Special Issue "Satellite Remote Sensing for Tropical Meteorology and Climatology"
Deadline for manuscript submissions: 31 July 2020.
Interests: spatial analysis of precipitation; tropical cyclones; geographic information systems; spatial metrics
Special Issues and Collections in MDPI journals
Data obtained from a variety of remote sensing platforms provide invaluable information about atmospheric processes as well as the interaction between the atmosphere, land, and water-covered areas. These data have increased our understanding of human interactions with the biophysical environment. Along multiple temporal scales, remote sensing is used to detect and monitor extreme meteorological events and datasets are becoming extensive enough to provide information on longer-term changes. The spatial resolution of remotely-sensed datasets has dramatically improved over time, allowing fine-scale atmospheric processes to be monitored globally. The tropics are home to a wide range of landforms that host the habitats of a vast quantity of species that are vulnerable to extreme weather events and the changing climate. In the tropics, remotely-sensed data have facilitated the tracking of cloud clusters that have improved our ability to predict extreme weather events such as tropical cyclones, and monitor atmospheric teleconnection-based activity associated with the El-Nino Southern Oscillation, Madden Julian Oscillation, Indian Ocean Dipole, and others. They also facilitate the monitoring of the spatial extent and severity of floods and droughts.
This Special Issue focuses on remotely-sensed datasets and the information they have revealed that has advanced the fields of tropical meteorology and climatology. A key focus is on processes that contribute to precipitation in the tropics across scales ranging from cloud microphysical properties and the distribution of water vapor, dust, and aerosols to well-organized precipitation systems such as tropical cyclones and the intertropical convergence zone. Other areas of emphasis include studies that improve research and forecast models including techniques to downscale precipitation or assimilation remotely sensed precipitation into numerical weather prediction models. Results from field campaigns undertaken in the tropics to collect data about the atmosphere and interactions with the sea and land surfaces can be included. Studies may compare observations across different platforms as well as use remotely-sensed datasets for model validation. Explorations of the impacts of extreme meteorological events on the biophysical environment are also welcome.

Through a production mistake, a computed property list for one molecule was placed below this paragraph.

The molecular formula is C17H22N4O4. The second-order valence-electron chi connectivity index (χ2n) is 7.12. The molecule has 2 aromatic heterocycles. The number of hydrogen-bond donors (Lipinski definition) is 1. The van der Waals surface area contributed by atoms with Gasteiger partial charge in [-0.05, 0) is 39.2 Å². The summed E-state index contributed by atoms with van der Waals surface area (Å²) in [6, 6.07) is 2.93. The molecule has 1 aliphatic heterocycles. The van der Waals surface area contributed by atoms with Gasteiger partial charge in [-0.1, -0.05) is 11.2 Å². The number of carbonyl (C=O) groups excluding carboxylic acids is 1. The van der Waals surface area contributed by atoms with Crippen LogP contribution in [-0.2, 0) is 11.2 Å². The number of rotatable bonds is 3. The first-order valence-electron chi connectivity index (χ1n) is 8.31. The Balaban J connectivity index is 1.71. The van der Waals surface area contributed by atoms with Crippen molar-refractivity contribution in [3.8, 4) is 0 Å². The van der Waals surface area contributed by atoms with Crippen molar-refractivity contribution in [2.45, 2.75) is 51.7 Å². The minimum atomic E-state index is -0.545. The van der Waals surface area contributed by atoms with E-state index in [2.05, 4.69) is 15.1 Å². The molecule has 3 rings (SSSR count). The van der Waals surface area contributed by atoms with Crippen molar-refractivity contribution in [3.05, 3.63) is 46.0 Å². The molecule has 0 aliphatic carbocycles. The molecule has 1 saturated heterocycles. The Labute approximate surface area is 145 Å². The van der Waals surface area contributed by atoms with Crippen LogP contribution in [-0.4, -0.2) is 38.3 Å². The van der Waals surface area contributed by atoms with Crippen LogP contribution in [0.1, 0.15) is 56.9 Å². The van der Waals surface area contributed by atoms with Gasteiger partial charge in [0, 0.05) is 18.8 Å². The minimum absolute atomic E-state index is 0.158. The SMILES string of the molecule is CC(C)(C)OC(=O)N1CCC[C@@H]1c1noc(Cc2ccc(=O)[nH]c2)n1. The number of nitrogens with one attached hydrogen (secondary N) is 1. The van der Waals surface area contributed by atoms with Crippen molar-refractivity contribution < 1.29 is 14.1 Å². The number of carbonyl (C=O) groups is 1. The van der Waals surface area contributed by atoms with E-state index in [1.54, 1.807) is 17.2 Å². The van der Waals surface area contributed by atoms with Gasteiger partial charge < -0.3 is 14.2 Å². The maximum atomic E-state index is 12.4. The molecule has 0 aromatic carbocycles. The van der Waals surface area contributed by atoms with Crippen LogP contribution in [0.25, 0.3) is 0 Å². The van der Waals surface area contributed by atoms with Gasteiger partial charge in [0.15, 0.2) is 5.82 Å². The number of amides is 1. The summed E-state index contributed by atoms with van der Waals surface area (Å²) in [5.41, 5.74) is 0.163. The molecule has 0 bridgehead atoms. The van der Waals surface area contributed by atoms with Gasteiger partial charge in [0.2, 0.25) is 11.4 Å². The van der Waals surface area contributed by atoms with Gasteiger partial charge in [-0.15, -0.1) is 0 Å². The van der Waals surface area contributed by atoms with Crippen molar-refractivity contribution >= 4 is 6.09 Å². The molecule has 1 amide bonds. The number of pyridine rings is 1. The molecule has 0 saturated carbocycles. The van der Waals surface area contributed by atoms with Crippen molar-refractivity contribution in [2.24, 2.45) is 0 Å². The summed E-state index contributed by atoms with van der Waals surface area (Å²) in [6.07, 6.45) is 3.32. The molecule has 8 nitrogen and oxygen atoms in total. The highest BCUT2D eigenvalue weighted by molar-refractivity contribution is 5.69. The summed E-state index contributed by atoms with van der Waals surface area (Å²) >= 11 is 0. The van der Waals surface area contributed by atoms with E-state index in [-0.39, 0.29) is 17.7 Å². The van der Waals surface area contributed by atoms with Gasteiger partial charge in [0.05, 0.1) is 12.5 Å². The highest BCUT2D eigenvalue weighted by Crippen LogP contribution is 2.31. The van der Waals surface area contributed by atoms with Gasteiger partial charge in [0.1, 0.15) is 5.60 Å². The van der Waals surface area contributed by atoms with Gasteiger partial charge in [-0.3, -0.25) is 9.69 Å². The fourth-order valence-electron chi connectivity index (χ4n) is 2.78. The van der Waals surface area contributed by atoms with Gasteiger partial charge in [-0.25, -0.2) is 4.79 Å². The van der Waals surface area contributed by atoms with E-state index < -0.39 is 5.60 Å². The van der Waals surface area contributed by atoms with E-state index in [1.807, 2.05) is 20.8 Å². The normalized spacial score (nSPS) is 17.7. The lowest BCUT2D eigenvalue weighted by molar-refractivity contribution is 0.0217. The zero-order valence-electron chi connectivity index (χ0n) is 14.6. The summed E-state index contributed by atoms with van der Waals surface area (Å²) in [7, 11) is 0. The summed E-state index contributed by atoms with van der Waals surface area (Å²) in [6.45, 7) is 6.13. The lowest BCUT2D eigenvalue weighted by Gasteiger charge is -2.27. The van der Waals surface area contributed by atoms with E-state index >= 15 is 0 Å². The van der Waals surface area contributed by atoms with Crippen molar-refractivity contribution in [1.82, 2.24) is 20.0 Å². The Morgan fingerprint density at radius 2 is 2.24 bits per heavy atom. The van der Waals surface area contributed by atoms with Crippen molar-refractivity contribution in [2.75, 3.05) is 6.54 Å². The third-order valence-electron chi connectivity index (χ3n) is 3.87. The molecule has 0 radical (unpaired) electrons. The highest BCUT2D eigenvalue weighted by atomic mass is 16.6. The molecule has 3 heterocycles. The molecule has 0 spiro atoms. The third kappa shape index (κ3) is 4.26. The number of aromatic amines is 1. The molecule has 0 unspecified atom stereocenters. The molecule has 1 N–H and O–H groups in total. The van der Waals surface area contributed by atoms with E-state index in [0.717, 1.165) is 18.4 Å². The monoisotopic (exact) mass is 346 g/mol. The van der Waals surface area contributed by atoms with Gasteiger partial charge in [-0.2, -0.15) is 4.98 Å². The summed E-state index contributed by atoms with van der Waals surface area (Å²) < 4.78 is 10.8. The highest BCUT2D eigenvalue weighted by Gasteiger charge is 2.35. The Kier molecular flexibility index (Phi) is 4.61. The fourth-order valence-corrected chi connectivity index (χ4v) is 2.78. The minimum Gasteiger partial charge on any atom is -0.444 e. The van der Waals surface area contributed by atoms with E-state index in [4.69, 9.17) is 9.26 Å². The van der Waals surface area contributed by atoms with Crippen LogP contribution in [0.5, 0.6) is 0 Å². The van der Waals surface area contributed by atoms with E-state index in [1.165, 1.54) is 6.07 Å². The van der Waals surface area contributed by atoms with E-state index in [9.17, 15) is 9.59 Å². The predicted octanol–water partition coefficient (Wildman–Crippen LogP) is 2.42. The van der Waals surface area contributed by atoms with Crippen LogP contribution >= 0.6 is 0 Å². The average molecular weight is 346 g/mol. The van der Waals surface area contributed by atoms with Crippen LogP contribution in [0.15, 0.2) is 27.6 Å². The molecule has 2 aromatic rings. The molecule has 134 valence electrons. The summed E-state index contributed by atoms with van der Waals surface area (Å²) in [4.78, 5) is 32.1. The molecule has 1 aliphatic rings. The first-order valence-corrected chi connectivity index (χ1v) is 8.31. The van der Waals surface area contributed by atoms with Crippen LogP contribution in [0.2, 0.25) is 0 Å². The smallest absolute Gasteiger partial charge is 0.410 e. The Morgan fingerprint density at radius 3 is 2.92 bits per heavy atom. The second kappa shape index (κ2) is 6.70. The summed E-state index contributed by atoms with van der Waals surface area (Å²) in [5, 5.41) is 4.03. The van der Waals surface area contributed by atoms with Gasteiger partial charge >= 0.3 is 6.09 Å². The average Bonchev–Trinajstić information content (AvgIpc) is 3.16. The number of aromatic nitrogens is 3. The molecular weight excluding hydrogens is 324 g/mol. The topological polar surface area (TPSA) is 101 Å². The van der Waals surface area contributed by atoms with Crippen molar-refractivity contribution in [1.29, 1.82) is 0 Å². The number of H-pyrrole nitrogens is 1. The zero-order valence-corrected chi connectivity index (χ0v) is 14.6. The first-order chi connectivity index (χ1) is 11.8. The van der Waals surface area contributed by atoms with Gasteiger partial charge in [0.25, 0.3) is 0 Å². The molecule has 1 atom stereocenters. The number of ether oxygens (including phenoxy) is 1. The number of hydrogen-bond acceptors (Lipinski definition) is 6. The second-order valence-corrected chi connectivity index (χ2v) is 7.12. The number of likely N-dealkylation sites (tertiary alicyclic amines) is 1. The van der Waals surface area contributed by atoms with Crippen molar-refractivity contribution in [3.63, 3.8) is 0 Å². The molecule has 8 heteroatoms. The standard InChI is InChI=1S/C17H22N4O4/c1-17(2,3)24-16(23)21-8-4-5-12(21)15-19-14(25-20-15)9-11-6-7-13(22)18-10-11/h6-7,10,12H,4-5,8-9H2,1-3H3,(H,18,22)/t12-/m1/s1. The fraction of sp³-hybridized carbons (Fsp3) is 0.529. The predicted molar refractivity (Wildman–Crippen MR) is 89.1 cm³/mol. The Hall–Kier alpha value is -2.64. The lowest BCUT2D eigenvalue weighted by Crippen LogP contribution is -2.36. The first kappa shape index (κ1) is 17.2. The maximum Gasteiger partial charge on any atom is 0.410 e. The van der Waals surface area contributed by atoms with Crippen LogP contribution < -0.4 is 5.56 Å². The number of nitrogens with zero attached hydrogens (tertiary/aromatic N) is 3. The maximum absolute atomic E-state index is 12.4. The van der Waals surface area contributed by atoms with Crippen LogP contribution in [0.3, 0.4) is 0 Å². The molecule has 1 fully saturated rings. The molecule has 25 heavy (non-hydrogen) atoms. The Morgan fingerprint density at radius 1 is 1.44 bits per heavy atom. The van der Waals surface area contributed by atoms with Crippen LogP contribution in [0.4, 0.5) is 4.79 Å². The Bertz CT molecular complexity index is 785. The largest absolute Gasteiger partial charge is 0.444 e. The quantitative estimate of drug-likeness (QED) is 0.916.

Dr. Corene Matyas
Manuscript Submission Information
Manuscripts should be submitted online at www.mdpi.com by registering and logging in to this website. Once you are registered, click here to go to the submission form. Manuscripts can be submitted until the deadline. All papers will be peer-reviewed. Accepted papers will be published continuously in the journal (as soon as accepted) and will be listed together on the special issue website. Research articles, review articles as well as short communications are invited. For planned papers, a title and short abstract (about 100 words) can be sent to the Editorial Office for announcement on this website.
Submitted manuscripts should not have been published previously, nor be under consideration for publication elsewhere (except conference proceedings papers). All manuscripts are thoroughly refereed through a single-blind peer-review process. A guide for authors and other relevant information for submission of manuscripts is available on the Instructions for Authors page. Remote Sensing is an international peer-reviewed open access semimonthly journal published by MDPI.
Please visit the Instructions for Authors page before submitting a manuscript. The Article Processing Charge (APC) for publication in this open access journal is 2000 CHF (Swiss Francs). Submitted papers should be well formatted and use good English. Authors may use MDPI's English editing service prior to publication or during author revisions.
- Atmospheric processes occurring in the tropics
- Spatio-temporal analysis of rainfall
- Identification and tracking of cloud clusters
- Analysis of atmospheric particulates in the tropics
- Tropical cyclones
- Comparisons between observations and model output
- Comparisons of weather-related variables among different sensors and/or blended datasets
- Impacts of extreme weather events on the biophysical environment